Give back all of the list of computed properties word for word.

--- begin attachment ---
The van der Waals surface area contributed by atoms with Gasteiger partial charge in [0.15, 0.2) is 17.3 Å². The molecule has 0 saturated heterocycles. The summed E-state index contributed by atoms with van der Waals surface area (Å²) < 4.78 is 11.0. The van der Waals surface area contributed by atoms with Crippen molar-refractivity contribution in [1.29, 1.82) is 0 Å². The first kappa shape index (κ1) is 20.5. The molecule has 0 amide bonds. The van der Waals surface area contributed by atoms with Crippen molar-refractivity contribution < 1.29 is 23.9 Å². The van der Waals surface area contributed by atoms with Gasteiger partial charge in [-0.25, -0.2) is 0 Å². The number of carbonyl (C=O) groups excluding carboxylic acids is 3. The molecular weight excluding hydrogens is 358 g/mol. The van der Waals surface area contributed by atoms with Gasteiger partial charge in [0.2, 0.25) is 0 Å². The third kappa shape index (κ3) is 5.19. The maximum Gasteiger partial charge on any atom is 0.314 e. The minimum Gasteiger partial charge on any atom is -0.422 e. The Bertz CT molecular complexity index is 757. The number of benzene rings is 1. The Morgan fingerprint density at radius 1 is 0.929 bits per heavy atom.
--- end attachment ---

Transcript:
The van der Waals surface area contributed by atoms with Gasteiger partial charge in [0.15, 0.2) is 17.3 Å². The molecule has 0 saturated heterocycles. The summed E-state index contributed by atoms with van der Waals surface area (Å²) < 4.78 is 11.0. The van der Waals surface area contributed by atoms with Crippen molar-refractivity contribution in [1.29, 1.82) is 0 Å². The first kappa shape index (κ1) is 20.5. The molecule has 0 amide bonds. The van der Waals surface area contributed by atoms with Crippen molar-refractivity contribution < 1.29 is 23.9 Å². The van der Waals surface area contributed by atoms with Gasteiger partial charge in [-0.25, -0.2) is 0 Å². The number of carbonyl (C=O) groups excluding carboxylic acids is 3. The molecular weight excluding hydrogens is 358 g/mol. The van der Waals surface area contributed by atoms with Gasteiger partial charge in [0.2, 0.25) is 0 Å². The third kappa shape index (κ3) is 5.19. The maximum Gasteiger partial charge on any atom is 0.314 e. The minimum Gasteiger partial charge on any atom is -0.422 e. The Bertz CT molecular complexity index is 757. The number of benzene rings is 1. The Morgan fingerprint density at radius 1 is 0.929 bits per heavy atom.